BATH — Jon Tanguay couldn’t stop fretting over the loss of his family’s five cats in a house fire Thursday. His wife couldn’t stop gushing about how Tanguay and Bath firefighters saved her son.

“He was absolutely a hero,” said Tanya Tanguay, gazing at her husband outside the house at 62 South St., a three-story, 125-year-old Victorian that her father painstakingly restored over the past 19 years.

She also praised Joe McCole, the firefighter who stood on a porch roof and caught her son as he was dangled from a third-floor window, then helped her husband drop down to safety.

“You saved my world,” she told the 25-year veteran of the Bath Fire Department.

The house caught fire about 3:30 p.m. Thursday, with Jon Tanguay and 4-year-old Nicholas Tanguay trapped on the third floor.

Jon Tanguay, 37, had just returned from his job doing maintenance at Morse High School, a bit early because of the school vacation. His mother-in-law had been watching Nicholas but left to run errands once Tanguay got home.

Tanguay was doing laundry on the second floor when he saw smoke and heard the smoke alarm. He ran upstairs to get Nicholas.

The smoke in the stairway was impenetrable so they couldn’t get back down. He called 911.

“The firefighter said if we waited any longer (to call), we wouldn’t be here today,” Tanguay said Friday morning, still exhausted and rattled by his experience.

The emergency dispatcher told him to close the bedroom door and put a towel on the floor to keep smoke from entering. But the door, which had an opening to let the family’s cats come and go from the third-floor kitchen, allowed smoke to fill the room. Nicholas, an energetic preschooler, was frightened.

“I couldn’t see a thing. Luckily, I was able to hold him,” Tanguay said.

Tanguay and Nicholas made their way through the smoke-filled third-floor kitchen, Tanguay feeling his way and making for the light coming from the living room at the front of the house. As he looked out the window, he saw the first fire truck.

Fire Chief Steve Hinds was at the station, a few blocks away, when the alarm sounded for a possible structure fire. He was the first to arrive.

“I could see a lot of heavy smoke in the rear of the building and coming out the front windows, and knew in a second we had a fully involved structure fire,” he said.

As he planned how to attack the fire, he saw people waving at him frantically from the third-floor window. “The game plan changed immediately, to rescue the people,” he said.

With flames, heat and smoke climbing quickly, there was no time to get the department’s aerial ladder in position, he said. Firefighters leaned an extension ladder against the roof of the front porch while Hinds stretched hand lines, spraying water on the first floor, the staircases in particular, to buy time for the rescuers.

Capt. Chris Cummings and Firefighter Joe McCole climbed to the porch roof. By then, Tanguay had opened the window so he and his son could breathe.

“You could see him and his child with dark smoke coming out behind him,” McCole said.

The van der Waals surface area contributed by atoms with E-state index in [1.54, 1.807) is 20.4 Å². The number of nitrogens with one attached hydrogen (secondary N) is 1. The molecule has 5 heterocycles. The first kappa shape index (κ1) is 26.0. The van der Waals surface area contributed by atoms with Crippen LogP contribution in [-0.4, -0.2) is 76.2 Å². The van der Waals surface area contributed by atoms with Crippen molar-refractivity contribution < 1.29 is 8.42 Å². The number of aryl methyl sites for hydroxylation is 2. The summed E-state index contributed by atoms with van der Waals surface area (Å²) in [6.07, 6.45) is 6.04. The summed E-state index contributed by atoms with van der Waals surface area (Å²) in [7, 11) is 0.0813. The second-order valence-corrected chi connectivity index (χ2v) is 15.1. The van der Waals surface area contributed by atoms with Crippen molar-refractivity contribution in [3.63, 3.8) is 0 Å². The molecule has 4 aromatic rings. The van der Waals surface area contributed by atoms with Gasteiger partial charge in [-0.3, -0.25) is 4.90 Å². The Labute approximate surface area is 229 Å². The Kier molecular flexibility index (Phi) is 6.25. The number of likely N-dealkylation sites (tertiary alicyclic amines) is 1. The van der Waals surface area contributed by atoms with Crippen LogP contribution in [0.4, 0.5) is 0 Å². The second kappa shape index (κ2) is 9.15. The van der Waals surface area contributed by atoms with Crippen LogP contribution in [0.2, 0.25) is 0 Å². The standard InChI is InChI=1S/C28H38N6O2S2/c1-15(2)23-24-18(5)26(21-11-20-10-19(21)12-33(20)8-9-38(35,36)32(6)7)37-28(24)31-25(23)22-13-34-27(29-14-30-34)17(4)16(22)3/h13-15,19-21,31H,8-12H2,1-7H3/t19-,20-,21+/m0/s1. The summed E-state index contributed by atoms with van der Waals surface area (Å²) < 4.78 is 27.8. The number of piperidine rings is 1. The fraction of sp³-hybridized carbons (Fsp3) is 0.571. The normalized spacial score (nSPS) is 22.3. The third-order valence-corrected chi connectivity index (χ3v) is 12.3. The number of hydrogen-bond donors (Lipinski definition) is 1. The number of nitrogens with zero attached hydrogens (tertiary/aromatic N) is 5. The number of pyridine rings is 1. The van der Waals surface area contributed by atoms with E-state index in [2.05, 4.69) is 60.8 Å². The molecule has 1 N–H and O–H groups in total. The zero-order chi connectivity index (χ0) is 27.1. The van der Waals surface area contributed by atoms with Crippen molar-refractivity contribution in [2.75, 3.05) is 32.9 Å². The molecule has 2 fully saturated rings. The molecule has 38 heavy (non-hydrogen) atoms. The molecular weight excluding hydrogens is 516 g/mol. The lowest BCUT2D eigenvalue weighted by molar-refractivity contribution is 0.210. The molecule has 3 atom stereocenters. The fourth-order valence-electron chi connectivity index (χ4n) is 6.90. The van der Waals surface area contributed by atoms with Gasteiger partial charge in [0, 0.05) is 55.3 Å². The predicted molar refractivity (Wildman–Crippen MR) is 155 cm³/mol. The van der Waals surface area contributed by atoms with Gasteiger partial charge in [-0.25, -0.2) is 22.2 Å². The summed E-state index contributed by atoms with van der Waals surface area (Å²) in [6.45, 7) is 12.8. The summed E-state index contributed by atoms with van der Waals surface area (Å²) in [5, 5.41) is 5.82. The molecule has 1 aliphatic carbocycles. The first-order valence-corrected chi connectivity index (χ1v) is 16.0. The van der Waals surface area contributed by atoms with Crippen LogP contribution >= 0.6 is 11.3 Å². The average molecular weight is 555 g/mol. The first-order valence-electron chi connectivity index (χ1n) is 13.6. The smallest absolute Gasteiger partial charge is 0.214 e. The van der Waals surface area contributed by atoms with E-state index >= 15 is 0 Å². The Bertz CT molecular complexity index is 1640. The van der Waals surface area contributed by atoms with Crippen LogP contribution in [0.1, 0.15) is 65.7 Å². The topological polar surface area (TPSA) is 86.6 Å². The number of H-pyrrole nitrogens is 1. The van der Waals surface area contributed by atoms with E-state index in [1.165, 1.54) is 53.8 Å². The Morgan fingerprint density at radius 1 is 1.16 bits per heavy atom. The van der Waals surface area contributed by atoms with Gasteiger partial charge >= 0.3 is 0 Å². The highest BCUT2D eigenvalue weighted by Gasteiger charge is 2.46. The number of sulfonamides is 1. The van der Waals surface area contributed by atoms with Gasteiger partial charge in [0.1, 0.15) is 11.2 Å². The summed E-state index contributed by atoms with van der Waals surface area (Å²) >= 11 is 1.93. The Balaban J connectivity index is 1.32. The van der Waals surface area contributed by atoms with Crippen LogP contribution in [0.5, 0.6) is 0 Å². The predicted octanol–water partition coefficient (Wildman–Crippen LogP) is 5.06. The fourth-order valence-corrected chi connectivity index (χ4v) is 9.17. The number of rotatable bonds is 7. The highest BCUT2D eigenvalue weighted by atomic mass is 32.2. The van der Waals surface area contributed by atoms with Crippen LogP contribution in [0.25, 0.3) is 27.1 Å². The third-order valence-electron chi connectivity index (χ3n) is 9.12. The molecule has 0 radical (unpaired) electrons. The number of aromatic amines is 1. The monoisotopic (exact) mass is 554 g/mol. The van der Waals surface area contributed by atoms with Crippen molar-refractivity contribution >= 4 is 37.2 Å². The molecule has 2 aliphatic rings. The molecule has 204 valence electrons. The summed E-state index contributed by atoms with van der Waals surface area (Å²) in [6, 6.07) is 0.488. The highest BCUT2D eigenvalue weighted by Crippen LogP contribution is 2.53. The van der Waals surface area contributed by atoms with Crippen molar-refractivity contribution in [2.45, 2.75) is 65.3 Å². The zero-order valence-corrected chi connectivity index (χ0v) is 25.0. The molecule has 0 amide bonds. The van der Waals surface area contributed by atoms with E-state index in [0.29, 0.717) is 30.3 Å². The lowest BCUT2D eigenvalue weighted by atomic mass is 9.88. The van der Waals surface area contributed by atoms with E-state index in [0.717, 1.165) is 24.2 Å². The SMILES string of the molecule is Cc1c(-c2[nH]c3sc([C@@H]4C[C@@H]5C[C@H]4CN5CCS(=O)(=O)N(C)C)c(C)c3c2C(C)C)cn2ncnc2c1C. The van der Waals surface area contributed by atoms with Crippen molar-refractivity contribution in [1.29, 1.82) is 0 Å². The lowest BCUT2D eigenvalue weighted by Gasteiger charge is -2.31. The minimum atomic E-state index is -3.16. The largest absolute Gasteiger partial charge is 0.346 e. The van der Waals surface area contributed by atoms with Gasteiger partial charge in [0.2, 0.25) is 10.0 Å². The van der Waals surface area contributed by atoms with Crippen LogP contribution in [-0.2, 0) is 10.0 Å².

While McCole stood on the porch roof, Tanguay lowered Nicholas by the ankles and McCole grabbed his wrists, then caught him as his father let go. McCole passed the boy to Cummings, who carried him down the ladder to a waiting ambulance.

Tanguay then hung from the window sill as dark smoke poured out of the window, and dropped to the porch roof. By then – four minutes after firefighters arrived – McCole and Tanguay climbed onto the aerial platform.

Firefighters couldn’t be sure that no one else was in the house, Hinds said, so a fire company from Brunswick that had responded searched the second and third floors. The firefighters found no one else.

Fire badly damaged the first-floor kitchen. The second and third floors sustained smoke and water damage, but the structure of the house was left intact.

McCole credited his crew for getting him in a position to help. Hinds pointed out that the hydrant near the house would have been buried under snow had firefighters, including McCole, not dug it out earlier in the day.

The state Fire Marshal’s Office deemed the fire accidental, starting in the kitchen. There was no indication that food had been left on the stove.

Tanguay said he and his son were kept at the hospital until 10 p.m. Thursday.

“They said carbon monoxide (in their systems) was at critical. I didn’t realize how bad it was,” he said. “I’m thanking the Lord to be here.”

Tanguay works part-time at the Bath Animal Hospital and said that, as relieved as he is to have survived, the loss of the family’s five cats saddens him.

“We have quite a few losses today,” he said. “They just meant the world to us.”

The house is owned by Tanguay’s father-in-law, Mickey Brockett, who lives with his family on the first two floors. They lost another six cats, two birds and a 2-year-old Great Dane named Bengal.

Brockett got emotional as he said how relieved he was that Tanguay and his grandson had been rescued.

“I’m proud of him. He saved a kid’s life, and himself,” Brockett said. “The animals, he couldn’t do anything about.”

Brockett and other family members spent Friday morning dealing with insurance adjusters and retrieving belongings from the house.

The families have insurance. Brockett said they were lucky that the fire didn’t destroy the first-floor living and dining rooms, where his wife keeps most of their irreplaceable belongings.

On Friday morning, Nicholas was tired but excited, his mother said. “He was telling me it was very hot and very smoky.”

Jon Tanguay said he and his wife still hadn’t determined which of their possessions survived. But they were smiling.

“That stuff can be replaced,” he said. “But your family is irreplaceable.”

David Hench can be contacted at 791-6327 or at:

dhench@pressherald.com